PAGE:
How to Avoid Being Published

Here are 10 ways NOT to get published – unfortunately, most of them are tried and tested.

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  1. Stick to your first draft. After all, your writing is perfect as it is. Who needs an editor?
  2. Revise, revise, revise, revise. It’s just not 100% perfect yet. Chuck Sambuchino from Writer’s Digest suggests changing one word at a time, then rereading the entire novel aloud to see if that actually improved the book.
  3. Get creative. Cut your manuscript into a cute bunny shape. Include plastic spiders if your manuscript is a horror tale or rainbow glitter if it’s a romance. Try adding a chocolate bar bribe – especially if you’re sending the manuscript to a publisher in Florida in mid-Summer.
  4. Ignore the market. You don’t have to read in your genre. So what if the average first novel runs around 80,000 words? Yours is 500,000 words and every single one is essential.
  5. Hand-deliver your manuscript. Editors really aren’t busy. They love personal visits, especially if you show up unannounced.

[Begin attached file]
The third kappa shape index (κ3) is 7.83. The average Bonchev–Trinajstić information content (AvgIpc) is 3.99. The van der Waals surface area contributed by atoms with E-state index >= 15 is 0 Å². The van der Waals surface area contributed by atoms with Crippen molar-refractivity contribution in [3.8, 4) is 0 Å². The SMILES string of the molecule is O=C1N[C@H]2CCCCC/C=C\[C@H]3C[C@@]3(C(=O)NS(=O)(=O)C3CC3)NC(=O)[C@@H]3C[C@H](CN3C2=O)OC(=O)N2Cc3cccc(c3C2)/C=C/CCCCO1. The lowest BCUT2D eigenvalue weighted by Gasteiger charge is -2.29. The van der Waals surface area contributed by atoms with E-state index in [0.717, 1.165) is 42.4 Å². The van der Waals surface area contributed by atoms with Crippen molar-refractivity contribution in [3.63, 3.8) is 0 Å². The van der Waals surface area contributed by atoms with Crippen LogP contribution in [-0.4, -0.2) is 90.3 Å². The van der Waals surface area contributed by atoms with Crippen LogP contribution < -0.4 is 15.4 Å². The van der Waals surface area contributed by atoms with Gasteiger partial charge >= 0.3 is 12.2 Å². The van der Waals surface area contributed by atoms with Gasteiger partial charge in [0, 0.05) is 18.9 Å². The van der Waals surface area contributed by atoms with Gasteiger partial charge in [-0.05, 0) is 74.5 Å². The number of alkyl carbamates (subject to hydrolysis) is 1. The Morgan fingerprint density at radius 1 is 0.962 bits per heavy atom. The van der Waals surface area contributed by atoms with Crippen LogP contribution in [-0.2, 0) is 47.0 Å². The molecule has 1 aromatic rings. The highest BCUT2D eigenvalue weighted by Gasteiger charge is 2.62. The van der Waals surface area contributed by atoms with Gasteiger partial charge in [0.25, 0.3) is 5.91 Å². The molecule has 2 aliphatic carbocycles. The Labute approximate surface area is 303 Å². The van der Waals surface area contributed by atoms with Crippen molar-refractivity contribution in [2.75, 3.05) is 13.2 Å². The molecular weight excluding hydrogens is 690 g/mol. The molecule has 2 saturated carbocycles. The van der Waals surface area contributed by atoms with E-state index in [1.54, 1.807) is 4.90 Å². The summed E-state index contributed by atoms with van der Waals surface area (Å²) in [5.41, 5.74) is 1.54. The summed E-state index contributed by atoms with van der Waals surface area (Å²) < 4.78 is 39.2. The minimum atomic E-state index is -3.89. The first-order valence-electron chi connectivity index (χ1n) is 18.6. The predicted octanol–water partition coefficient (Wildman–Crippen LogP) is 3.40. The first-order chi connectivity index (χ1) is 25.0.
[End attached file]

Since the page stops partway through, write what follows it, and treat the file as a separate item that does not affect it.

6. Blast the competition. Leave horrible reviews for every other book in your genre. Bash other writers on your Facebook page. After all, they’re the enemy, right?
  7. Get defensive. Be like The Donald and defend yourself vigorously against every critique. After all, you’re an artist. They’re just not intelligent enough to understand you.
  8. Threaten the editor. If you do get a rejection, immediately lambaste the fool who couldn’t spot your genius. Let him or her know you’re not going to stand for such humiliation.
  9. Ignore your audience. After all, everyone is your audience. Grandmothers and toddlers both will love your book. Your gun-toting Uncle Bob will give a copy to pacifist cousin Willy. Middle school kids will adore you. Who needs to specialize?
  10. Keep it to yourself. Nobody can hurt your feelings if you just shove that manuscript into a drawer and sit on it. Those nasty editors and their rejections? Who needs them?

What are some un-helpful things you’ve seen writers doing to sabotage their careers?